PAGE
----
"The genetic decay happens very slowly," Moorjani explained, "so today, thousands of years later, there is enough evidence for us to estimate the date of population mixture."
While the researchers detected no African genetic signatures in Northern European populations, they found a distinct presence of African ancestry in Southern European, Middle Eastern and Jewish populations. Modern southern European groups can attribute about 1 to 3 percent of their genetic signature to African ancestry, with the intermingling of populations dating back 55 generations, on average—that is, to roughly 1,600 years ago. Middle Eastern groups have inherited about 4 to 15 percent, with the mixing of populations dating back roughly 32 generations. A diverse array of Jewish populations can date their Sub-Saharan African ancestry back roughly 72 generations, on average, accounting for 3 to 5 percent of their genetic makeup today.
According to Reich, these findings address a long-standing debate over African multicultural influences in Europe. The dates of population mixtures are consistent with documented historical events. For example, the mixing of African and southern European populations coincides with events during the Roman Empire and Arab migrations that followed. The older-mixture dates among African and Jewish populations are consistent with events in biblical times, such as the Jewish diaspora that occurred in 8th to 6th century BC.
"Our study doesn't prove that the African ancestry is associated with migrations associated with events in the Bible documented by archeologists," Reich says, "but it's interesting to speculate."
Reich was surprised to see any level of shared ancestry between the Ashkenazi and non-Ashkenazi Jewish groups. "I've never been convinced they were actually related to each other," Reich says, but he now concludes that his lab's findings have significant cultural and genetic implications. "Population boundaries that many people think are impermeable are, in fact, not that way."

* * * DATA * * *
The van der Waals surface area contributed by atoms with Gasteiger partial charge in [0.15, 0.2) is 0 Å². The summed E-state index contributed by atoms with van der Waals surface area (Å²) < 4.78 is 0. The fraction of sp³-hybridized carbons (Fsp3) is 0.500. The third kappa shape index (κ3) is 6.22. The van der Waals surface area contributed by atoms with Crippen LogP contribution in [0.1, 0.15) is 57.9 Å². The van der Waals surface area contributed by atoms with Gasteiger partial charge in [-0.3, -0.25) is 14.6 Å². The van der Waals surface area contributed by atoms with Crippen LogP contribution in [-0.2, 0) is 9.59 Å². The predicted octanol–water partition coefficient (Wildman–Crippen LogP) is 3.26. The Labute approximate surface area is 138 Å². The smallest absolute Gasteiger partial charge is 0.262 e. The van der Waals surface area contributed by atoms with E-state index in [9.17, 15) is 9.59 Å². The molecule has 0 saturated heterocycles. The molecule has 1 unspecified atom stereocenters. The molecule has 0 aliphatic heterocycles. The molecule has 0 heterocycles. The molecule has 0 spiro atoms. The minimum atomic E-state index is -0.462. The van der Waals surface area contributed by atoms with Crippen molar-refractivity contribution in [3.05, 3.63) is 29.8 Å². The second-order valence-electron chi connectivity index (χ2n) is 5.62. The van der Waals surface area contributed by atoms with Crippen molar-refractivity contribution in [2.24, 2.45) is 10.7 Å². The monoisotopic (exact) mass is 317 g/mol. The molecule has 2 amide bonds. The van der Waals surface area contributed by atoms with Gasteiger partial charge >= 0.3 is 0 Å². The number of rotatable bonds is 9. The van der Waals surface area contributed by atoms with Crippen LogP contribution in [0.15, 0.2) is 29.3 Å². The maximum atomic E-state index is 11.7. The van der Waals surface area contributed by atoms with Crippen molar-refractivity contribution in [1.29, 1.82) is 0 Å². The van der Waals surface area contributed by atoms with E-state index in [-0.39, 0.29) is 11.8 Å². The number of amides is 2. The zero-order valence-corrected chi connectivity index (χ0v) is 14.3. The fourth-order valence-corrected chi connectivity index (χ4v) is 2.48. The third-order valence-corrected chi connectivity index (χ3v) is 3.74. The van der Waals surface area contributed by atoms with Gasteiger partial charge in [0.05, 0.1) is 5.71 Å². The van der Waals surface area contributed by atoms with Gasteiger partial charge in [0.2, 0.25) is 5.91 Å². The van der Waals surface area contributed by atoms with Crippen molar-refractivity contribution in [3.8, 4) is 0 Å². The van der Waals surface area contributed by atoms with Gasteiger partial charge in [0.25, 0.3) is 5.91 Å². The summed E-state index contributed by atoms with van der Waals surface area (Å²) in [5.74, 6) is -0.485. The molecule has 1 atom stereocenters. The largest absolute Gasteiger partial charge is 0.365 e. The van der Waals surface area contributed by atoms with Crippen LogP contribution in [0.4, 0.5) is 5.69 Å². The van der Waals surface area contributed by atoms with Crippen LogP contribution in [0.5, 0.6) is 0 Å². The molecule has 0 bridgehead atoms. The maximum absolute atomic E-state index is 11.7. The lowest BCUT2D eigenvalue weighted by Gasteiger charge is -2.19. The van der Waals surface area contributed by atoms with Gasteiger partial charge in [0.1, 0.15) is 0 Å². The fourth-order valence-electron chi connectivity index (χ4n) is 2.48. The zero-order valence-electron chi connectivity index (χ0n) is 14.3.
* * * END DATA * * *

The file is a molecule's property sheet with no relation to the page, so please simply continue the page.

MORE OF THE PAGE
Stirling Castle skeletons show signs of brutal death
27 May 2011 Last updated at 01:47
Tests on the medieval skeletons of five people found buried at Stirling Castle have suggested they suffered "brutally violent" deaths.
Their remains were found along with those of four others during renovations of the castle's royal palace.
Scientists used radiocarbon dating to determine the nine people died between the 13th and 15th Centuries.
Archaeologists believe they probably died in sieges, skirmishes or battles during the Wars of Independence.
Stirling Castle changed hands several times in the wars, sometimes being held by the Scots, other times by the English.
In one case, a man - thought to be aged between 25 and 35 - had 44 fractures on his skull.
The tests, carried out at the University of Bradford, also showed a woman - aged between 36 and 45 - had suffered 10 fractures to the right side of her skull, resulting from two heavy blows.
Neat, square holes through the top of her skull also suggested she had fallen and been killed with a weapon such as a war hammer.
One set of remains, known as Skeleton 190, were from a young man - aged between 16 and 20 - who showed signs of a stab wound in the chest.
He was also struck on the base of his skull, on the jaw, the collarbone and ribs.
The skeletons were buried beneath a lost 12th Century royal chapel, which was excavated as part of Historic Scotland's project to refurbish the castle's 16th Century palace.
Richard Strachan, Historic Scotland's senior archaeologist, said: "The skeletons were a remarkable find and provided an incredibly rare opportunity to learn more about life and death in medieval Scotland.
"The new research has brought some quite incredible results.
"It was unusual for people to be buried under the floor of a royal chapel and we suspected that they must have been pretty important people who died during periods of emergency - perhaps during the many sieges which took place.
"The fact that five of the skeletons suffered broken bones, consistent with beatings or battle trauma, suggests this could be what happened."